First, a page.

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The Entertainment Software Rating Board (ESRB) is a nonprofit, self-regulatory entity that assigns ratings to electronic entertainment products (primarily games and apps). These ratings are supposed to give consumers a general sense of the nature of the content within the games/apps, particularly whether or not it contains any offensive or otherwise objectionable material.
ESRB ratings currently include the following:
The board also includes content descriptors that further specify potentially objectionable material.
In the early 1990s, video games became increasingly violent and controversial. Two games in particular – Mortal Kombat and Night Trap – prompted an unprecedented level of media attention, which led to United States Senate hearings in 1992 and 1993.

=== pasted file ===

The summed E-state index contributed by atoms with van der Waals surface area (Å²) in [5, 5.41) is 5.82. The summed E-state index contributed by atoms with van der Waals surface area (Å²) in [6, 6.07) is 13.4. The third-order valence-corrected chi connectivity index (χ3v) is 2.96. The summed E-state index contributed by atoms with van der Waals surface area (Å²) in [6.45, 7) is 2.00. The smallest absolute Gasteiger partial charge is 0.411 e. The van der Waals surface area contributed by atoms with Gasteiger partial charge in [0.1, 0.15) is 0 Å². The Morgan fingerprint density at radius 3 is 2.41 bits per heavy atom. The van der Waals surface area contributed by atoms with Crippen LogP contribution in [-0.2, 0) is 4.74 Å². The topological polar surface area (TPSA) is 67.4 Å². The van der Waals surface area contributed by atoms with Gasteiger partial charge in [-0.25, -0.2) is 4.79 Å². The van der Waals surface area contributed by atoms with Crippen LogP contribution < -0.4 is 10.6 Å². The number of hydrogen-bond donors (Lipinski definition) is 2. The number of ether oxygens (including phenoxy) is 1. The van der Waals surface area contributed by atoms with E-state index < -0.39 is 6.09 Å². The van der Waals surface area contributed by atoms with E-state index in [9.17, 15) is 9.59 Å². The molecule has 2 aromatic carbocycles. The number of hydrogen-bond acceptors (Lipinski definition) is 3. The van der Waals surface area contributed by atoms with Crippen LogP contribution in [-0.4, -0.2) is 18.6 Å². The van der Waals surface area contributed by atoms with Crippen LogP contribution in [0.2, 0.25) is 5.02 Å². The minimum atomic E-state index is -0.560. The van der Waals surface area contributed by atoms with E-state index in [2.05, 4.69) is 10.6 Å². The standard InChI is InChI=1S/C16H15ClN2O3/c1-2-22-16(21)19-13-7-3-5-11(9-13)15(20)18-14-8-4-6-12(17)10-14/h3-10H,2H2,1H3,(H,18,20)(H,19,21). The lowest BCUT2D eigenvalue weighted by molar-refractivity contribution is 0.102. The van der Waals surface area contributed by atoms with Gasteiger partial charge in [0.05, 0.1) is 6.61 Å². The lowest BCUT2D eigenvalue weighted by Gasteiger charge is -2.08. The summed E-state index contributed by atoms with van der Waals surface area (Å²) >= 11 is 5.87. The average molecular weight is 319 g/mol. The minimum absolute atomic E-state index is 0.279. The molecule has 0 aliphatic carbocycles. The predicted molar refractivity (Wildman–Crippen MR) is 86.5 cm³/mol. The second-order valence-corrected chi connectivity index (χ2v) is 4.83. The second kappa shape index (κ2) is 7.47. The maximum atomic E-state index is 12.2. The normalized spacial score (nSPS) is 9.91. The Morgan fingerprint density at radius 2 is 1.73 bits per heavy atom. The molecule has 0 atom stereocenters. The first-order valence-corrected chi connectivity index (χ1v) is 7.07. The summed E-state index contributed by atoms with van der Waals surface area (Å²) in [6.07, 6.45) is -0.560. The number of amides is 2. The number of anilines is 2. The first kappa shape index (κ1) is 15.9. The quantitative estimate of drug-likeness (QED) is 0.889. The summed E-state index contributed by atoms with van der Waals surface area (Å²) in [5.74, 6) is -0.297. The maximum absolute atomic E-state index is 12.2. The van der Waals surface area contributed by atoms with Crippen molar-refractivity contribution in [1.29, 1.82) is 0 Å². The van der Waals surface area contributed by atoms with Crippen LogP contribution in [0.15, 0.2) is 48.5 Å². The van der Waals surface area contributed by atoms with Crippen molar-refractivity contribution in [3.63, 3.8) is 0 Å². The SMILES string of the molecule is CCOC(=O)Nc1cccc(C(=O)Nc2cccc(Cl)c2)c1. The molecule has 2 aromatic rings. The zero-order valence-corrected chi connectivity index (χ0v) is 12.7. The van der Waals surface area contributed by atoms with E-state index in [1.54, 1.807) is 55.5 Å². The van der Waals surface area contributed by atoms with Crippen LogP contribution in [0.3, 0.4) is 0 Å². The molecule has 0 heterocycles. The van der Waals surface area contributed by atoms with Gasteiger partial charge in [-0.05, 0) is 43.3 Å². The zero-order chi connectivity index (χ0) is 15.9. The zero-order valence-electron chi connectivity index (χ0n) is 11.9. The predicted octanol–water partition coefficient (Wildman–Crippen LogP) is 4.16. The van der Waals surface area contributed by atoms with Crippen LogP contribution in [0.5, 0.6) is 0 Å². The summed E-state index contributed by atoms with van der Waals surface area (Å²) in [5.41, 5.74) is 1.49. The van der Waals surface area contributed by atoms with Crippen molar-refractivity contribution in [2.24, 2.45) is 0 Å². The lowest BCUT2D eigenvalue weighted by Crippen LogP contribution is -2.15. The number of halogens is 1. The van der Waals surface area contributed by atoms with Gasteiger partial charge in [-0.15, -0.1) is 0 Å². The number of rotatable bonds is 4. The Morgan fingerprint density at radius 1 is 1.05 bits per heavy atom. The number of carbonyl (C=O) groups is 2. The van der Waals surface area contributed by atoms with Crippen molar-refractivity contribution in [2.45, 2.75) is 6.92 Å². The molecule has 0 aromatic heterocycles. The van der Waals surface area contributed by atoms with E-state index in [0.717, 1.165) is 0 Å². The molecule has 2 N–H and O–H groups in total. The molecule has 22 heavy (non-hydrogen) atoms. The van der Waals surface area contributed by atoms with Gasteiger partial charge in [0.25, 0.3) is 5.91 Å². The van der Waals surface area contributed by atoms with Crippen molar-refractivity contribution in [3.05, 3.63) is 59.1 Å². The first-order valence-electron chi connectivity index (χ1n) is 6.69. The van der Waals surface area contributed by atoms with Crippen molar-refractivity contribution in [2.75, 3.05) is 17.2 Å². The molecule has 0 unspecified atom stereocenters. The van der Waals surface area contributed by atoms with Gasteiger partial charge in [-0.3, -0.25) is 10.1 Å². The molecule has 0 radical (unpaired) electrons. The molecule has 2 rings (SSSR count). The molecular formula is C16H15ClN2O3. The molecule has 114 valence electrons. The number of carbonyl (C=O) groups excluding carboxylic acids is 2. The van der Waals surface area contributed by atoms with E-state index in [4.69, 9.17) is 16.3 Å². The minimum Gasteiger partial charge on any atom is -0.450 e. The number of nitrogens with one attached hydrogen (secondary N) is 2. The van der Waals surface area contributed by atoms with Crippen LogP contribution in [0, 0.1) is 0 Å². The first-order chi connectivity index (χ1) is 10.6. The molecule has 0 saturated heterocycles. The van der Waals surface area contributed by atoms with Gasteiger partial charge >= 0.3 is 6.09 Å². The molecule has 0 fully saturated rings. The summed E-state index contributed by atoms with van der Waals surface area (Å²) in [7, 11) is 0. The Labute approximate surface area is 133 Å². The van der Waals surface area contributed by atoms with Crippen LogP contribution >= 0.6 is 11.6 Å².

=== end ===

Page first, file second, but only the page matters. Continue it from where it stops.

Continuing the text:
The hearings (led by Senators Joseph Lieberman and Herb Kohl) resulted in a mandate for a self-regulatory body to provide video game ratings for consumers. If this mandate could not be fulfilled within a year, then the U.S. government planned to implement one of its own.
The Entertainment Software Association (ESA) successfully established the ESRB in 1994. The board charges developers a fee (which is scalable, dependent on development budget) in order to rate their product. They also enforce advertising guidelines and, as of 2015, have expanded the use of their ratings into mobile and digital storefronts.